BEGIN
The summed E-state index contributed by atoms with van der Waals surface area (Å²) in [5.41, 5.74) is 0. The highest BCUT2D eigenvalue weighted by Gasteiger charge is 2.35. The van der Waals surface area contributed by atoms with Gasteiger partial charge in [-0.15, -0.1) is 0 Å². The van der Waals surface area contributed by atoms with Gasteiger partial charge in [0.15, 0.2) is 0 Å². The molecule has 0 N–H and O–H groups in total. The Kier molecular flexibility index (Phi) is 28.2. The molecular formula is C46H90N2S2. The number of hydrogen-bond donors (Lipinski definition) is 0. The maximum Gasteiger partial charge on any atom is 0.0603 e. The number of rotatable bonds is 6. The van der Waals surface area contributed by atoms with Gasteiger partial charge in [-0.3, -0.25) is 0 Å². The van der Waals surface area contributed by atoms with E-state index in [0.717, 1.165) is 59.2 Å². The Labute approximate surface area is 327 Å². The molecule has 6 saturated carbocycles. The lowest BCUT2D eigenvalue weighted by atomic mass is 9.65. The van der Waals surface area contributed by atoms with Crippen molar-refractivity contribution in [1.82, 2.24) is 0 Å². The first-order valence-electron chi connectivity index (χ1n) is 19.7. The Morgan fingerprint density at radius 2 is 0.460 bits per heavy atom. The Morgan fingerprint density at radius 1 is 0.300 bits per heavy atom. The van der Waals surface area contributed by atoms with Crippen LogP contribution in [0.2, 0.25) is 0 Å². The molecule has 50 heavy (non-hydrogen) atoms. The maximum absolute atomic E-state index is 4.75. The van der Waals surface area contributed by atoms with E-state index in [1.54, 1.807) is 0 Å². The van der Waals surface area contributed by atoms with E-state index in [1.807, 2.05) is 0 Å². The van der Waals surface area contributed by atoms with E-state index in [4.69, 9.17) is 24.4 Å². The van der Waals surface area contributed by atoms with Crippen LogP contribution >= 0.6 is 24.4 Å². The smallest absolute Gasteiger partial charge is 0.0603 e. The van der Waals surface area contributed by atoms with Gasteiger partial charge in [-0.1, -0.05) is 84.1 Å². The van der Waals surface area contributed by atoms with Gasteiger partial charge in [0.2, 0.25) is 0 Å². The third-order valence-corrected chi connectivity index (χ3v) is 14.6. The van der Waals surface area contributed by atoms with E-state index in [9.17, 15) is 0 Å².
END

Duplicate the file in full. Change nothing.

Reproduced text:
The summed E-state index contributed by atoms with van der Waals surface area (Å²) in [5.41, 5.74) is 0. The highest BCUT2D eigenvalue weighted by Gasteiger charge is 2.35. The van der Waals surface area contributed by atoms with Gasteiger partial charge in [-0.15, -0.1) is 0 Å². The van der Waals surface area contributed by atoms with Gasteiger partial charge in [0.15, 0.2) is 0 Å². The molecule has 0 N–H and O–H groups in total. The Kier molecular flexibility index (Phi) is 28.2. The molecular formula is C46H90N2S2. The number of hydrogen-bond donors (Lipinski definition) is 0. The maximum Gasteiger partial charge on any atom is 0.0603 e. The number of rotatable bonds is 6. The van der Waals surface area contributed by atoms with Gasteiger partial charge in [-0.3, -0.25) is 0 Å². The van der Waals surface area contributed by atoms with E-state index in [0.717, 1.165) is 59.2 Å². The Labute approximate surface area is 327 Å². The molecule has 6 saturated carbocycles. The lowest BCUT2D eigenvalue weighted by atomic mass is 9.65. The van der Waals surface area contributed by atoms with Crippen molar-refractivity contribution in [1.82, 2.24) is 0 Å². The first-order valence-electron chi connectivity index (χ1n) is 19.7. The Morgan fingerprint density at radius 2 is 0.460 bits per heavy atom. The Morgan fingerprint density at radius 1 is 0.300 bits per heavy atom. The van der Waals surface area contributed by atoms with Crippen LogP contribution in [0.2, 0.25) is 0 Å². The molecule has 50 heavy (non-hydrogen) atoms. The maximum absolute atomic E-state index is 4.75. The van der Waals surface area contributed by atoms with E-state index in [1.54, 1.807) is 0 Å². The van der Waals surface area contributed by atoms with E-state index in [1.807, 2.05) is 0 Å². The van der Waals surface area contributed by atoms with E-state index in [4.69, 9.17) is 24.4 Å². The van der Waals surface area contributed by atoms with Crippen LogP contribution >= 0.6 is 24.4 Å². The smallest absolute Gasteiger partial charge is 0.0603 e. The van der Waals surface area contributed by atoms with Gasteiger partial charge in [-0.1, -0.05) is 84.1 Å². The van der Waals surface area contributed by atoms with Gasteiger partial charge in [0.2, 0.25) is 0 Å². The third-order valence-corrected chi connectivity index (χ3v) is 14.6. The van der Waals surface area contributed by atoms with E-state index in [9.17, 15) is 0 Å².